Just saw The Perks of Being a Wallflower last night for the first time, which was written in 1999 and made into a movie in 2012. In 1999, I was a 16 year old-and dealing with a similar catalogue of inner fears as Charlie, the main character, and 16 years later (half my life later), I still harbor them.
Mainly, “would they want to be my friend if they knew I’d been to the “hospital”?”.
The older I get, the more I realize what an isolating, unique experience it has been to be someone who has been mentally ill enough to be hospitalized as a teenager. My blackouts were not psychological, like Charlie’s, but physical, alcohol-induced ones. The more “normal” I get, the more isolated, and isolating my memories feel of being that other person. The older get, the less wallflowers I know.
I’m a very lonely wallflower around Christmas and the roots and petals of other people’s success (mainly procreatory, occasionally career-wise) contrast the small pot of my life. The roots of a wallflower a map of shame, an unlovable design. I just feel so, so unaccomplished.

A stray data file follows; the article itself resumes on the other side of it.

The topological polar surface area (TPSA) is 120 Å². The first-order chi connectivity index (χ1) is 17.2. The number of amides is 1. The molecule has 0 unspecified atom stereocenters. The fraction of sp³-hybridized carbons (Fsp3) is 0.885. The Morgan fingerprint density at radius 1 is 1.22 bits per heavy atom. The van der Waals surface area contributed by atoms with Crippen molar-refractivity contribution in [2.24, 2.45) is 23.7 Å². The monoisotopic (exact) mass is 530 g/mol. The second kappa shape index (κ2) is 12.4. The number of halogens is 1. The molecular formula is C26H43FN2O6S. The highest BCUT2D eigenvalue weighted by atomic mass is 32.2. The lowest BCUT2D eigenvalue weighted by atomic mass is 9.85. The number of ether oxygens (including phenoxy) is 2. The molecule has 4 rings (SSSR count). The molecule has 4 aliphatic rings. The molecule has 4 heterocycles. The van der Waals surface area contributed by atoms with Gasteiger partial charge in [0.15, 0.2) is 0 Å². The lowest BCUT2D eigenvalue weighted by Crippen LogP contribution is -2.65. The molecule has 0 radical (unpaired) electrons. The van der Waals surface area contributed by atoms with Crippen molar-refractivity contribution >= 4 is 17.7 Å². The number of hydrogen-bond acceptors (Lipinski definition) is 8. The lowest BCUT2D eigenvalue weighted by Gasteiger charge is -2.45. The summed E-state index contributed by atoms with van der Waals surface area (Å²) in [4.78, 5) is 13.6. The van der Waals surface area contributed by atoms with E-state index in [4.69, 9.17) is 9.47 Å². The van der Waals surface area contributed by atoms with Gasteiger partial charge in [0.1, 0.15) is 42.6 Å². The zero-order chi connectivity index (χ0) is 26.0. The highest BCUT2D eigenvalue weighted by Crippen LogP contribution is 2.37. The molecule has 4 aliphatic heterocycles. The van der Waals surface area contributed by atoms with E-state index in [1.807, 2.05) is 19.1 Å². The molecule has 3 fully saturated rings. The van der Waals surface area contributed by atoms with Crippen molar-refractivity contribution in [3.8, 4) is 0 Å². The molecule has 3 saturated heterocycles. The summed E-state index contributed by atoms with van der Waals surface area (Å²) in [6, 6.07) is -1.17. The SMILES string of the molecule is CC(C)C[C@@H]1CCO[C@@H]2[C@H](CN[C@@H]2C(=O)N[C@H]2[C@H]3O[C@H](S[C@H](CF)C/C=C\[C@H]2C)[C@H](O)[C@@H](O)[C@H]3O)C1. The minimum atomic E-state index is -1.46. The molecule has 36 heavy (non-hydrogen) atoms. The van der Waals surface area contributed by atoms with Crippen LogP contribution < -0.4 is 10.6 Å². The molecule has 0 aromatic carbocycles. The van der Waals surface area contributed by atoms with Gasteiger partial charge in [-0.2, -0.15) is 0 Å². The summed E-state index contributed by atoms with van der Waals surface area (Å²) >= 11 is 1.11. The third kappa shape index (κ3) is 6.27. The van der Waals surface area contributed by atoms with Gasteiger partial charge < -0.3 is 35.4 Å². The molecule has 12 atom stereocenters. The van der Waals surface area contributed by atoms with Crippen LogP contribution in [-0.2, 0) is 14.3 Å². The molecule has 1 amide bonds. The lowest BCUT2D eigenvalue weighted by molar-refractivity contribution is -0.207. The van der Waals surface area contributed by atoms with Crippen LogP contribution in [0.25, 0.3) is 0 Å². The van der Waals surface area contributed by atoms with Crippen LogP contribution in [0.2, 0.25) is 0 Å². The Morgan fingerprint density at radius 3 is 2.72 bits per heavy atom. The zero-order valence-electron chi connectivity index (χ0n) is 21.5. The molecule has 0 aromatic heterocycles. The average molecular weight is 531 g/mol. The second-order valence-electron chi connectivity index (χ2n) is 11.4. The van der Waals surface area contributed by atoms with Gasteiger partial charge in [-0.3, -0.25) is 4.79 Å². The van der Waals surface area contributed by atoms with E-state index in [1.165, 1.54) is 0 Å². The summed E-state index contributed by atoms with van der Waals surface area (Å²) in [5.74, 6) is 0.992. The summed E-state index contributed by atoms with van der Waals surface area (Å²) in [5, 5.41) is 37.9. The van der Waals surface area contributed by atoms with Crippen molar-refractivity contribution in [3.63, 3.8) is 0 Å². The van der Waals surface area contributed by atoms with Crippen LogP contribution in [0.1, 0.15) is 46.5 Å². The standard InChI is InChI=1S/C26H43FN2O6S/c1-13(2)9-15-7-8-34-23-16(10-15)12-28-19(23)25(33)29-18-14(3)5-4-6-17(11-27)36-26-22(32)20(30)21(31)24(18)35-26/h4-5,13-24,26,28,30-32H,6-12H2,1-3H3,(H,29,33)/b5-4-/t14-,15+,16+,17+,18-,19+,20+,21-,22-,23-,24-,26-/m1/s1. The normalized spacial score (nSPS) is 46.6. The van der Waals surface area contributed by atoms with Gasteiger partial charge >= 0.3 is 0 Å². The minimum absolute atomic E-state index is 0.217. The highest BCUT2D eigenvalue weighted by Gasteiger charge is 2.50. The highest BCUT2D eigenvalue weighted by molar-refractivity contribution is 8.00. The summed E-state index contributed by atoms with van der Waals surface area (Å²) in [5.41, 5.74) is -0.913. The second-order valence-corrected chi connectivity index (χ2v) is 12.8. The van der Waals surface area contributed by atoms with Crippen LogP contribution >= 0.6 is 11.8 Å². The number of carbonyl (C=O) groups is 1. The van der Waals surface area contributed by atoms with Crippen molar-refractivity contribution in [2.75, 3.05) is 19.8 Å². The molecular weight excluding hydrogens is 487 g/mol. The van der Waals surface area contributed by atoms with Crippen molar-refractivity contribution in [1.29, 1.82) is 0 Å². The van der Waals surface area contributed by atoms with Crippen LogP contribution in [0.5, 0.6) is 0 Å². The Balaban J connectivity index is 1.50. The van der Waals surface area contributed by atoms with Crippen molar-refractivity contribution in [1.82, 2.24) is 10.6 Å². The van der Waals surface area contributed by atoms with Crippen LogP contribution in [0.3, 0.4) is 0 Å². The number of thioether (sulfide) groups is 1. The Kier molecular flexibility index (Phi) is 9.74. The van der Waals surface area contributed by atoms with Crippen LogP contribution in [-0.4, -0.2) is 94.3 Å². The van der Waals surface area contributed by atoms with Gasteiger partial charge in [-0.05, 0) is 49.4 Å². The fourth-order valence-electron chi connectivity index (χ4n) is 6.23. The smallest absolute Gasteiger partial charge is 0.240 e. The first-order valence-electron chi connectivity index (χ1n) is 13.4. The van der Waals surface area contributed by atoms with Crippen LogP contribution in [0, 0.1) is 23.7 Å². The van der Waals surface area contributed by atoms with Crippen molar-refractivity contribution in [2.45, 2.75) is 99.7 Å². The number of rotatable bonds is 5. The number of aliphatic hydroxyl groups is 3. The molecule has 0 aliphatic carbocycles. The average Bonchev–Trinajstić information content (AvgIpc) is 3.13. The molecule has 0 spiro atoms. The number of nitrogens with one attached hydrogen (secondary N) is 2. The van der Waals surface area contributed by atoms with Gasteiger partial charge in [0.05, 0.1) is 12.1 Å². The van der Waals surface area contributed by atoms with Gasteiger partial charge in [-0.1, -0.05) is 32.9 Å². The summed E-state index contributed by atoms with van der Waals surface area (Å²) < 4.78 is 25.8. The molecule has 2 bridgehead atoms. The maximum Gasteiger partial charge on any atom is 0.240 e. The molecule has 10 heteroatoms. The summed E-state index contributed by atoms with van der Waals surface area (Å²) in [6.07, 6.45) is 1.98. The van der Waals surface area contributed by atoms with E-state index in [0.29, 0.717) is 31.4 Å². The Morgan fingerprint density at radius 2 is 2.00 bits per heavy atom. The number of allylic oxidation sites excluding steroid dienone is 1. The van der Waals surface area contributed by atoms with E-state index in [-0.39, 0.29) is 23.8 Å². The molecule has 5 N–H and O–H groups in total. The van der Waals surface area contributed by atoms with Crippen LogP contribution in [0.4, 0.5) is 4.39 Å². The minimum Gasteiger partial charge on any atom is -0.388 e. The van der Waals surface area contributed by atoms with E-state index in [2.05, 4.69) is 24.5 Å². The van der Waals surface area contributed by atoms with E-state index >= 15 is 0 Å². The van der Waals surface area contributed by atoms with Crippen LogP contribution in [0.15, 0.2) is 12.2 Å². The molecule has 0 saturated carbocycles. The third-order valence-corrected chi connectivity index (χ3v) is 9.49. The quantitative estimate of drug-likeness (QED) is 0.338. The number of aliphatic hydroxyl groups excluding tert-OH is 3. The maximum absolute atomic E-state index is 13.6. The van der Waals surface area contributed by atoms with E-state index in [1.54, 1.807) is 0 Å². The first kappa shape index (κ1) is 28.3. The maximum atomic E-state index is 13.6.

Maybe this is why I need AA, not that I have gone since I was 15 and court-ordered to go a few times (a field trip from a mental hospital). Maybe I need a place where just being sober is something to be proud of. Normal people aren’t proud of that, and its tactless to ask an alcoholic like me how their “Sobriety is going”. And yet, this is the thing that takes all my energy, and isolates me completely, and makes me want to leap out of your house the minute I see your holiday spread of alcohol. A very good case for me to try AA.
I am like a houseplant who can only grow under very special lights and conditions. I can’t be moved. And though I will making to the spring, I falter in the darkness of December.